Alberto Balengo, cover art and illustrations by Brittany Bethurem
E-book, ASIN: B089GHYB87, 161 pgs., $4.00
November 1, 2020
Right away, this engaging collection of short and not-so-short writings presents readers with two mysteries. First, why has the author chosen to use a pseudonym? And, second, why is the modest qualifier “Minor” employed as a key part of this book’s title? This entertaining work can be enjoyed by fans of literary and experimental fiction as well as by others who remain open to surprises or do not demand traditional story structures.
Alberto Balengo’s Minor Sketches and Reveries offers fourteen refreshingly unusual tales. Some involve “allegories and melodramas of everyday life,” such as a man’s panicked search for a lost apartment key or a fired computer programmer’s efforts to completely erase a digital footprint, while he proclaims: “The past is unnecessary, the future is unknowable; the present requires only nimbleness.”
Other narratives are written from surprising perspectives such as the mind of a dog, the mind of a sparrow trapped inside a supermarket, or even the “mind” of an inanimate object, in particular one paperclip among many in a box, pondering a normal day of existence: “Life was less of a struggle than a dumb lottery about who would be grabbed next. Everyone joked about it, but only because it was too terrifying to contemplate what it would be like to be plucked away.”
Most of the tales in this book do not offer fiction’s traditional beginnings, middles, and endings. Indeed, some of Balengo’s sketches and reveries create intriguing flows of mental images and then suddenly cease, leaving their stories suspended mentally in midair. Yet these fragments work as experimental fiction pieces and can leave lingering thoughts and images in readers’ minds.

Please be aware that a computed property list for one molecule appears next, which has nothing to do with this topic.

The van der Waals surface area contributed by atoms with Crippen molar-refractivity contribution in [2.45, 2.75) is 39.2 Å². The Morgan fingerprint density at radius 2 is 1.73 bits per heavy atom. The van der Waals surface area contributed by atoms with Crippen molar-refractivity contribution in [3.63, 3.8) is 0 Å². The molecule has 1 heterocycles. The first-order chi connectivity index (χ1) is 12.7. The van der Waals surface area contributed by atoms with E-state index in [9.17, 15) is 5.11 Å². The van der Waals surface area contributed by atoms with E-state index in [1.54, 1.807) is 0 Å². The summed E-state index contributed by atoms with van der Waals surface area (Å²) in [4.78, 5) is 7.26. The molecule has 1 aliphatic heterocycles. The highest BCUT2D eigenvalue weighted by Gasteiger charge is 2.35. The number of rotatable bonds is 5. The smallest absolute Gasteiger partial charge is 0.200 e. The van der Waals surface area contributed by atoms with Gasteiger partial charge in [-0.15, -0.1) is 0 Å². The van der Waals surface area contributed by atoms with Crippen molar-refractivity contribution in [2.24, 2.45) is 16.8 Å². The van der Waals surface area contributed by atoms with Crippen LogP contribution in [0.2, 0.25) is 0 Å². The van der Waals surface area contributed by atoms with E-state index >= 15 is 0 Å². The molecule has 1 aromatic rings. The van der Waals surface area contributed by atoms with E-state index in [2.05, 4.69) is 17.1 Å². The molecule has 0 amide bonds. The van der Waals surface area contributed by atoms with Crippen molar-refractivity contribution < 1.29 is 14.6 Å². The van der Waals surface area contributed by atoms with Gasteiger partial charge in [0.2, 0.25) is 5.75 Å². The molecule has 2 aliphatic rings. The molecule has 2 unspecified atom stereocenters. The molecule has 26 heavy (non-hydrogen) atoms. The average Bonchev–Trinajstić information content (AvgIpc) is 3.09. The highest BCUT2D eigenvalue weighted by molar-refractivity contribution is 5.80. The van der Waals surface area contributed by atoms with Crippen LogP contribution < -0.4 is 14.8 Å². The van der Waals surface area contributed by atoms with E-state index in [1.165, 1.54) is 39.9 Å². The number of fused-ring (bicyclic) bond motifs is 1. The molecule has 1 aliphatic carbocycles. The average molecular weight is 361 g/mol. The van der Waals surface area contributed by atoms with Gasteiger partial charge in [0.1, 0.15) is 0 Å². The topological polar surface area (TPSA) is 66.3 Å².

Balengo’s writing style sometimes offers moments of sharp tension for his characters, yet more often flows toward clear, calm descriptions, philosophical contemplation, and efforts to accept or make sense of both human and nonhuman realities.
For example, here is how Balengo imagines the thoughts of an earthworm pondering the flow of its lowly existence:
“Some believe the ground is slow and intractable. Nothing can be further from the truth. Dirt is soft and pliable and ever changing. I have revisited the same mound days or weeks later and discovered nuances not there earlier: the moisture, the acidity, the temperature … even the microorganisms. I find new plant roots, fellow bugs and even the random indentations from feet and beaks. Every centimeter of dirt seems to have an infinite capability to astonish and please, and yet I rarely linger long enough to ponder why. The pleasure of discovery departs as quickly as it arrives, but that does not deter me from proceeding, especially when I think of all the terrains not yet discovered.”
Not all of Balengo’s stories are short. In a fictional essay titled “Indolence: Notebooks,” the narrator deliberately pushes his philosophical inquiry into laziness to absurd academic levels, inducing naps both for himself and his readers.
At another point in the book, Balengo humorously opens the first of three related short sketches with the following aside: “A long while ago I applied (unsuccessfully) to the University of Houston graduate program for creative writing. Here are 3 fake recommendation letters I included with the application.” The “letters” are from a wildly improbable trio: François Rabelais, Franz Kafka, and Hans Christian Andersen.
What happened after Balengo actually sent the fake letters is eye-opening, and he describes the memorable outcome in a section titled, “Notes about these stories,” near the back of his book. This section delves into what inspired him to write each of the stories in his collection, and fellow writers and readers alike can find both amusement and inspiration in his quirky reminiscences.
The “about the author” portion of the book, meanwhile, describes “Alberto Balengo” only in bare detail: a New Mexico native who grew up in Texas and likes dogs but hates football; a medical professional; a graduate of the Writing Seminars of Johns Hopkins University.
Readers will want to know more and may wonder if there are other published works by this author, pseudonymous or otherwise. The finished book will include illustrations, but these weren’t available at the time of this review. Bottom line, Minor Sketches and Reveries is a book well worth reading.
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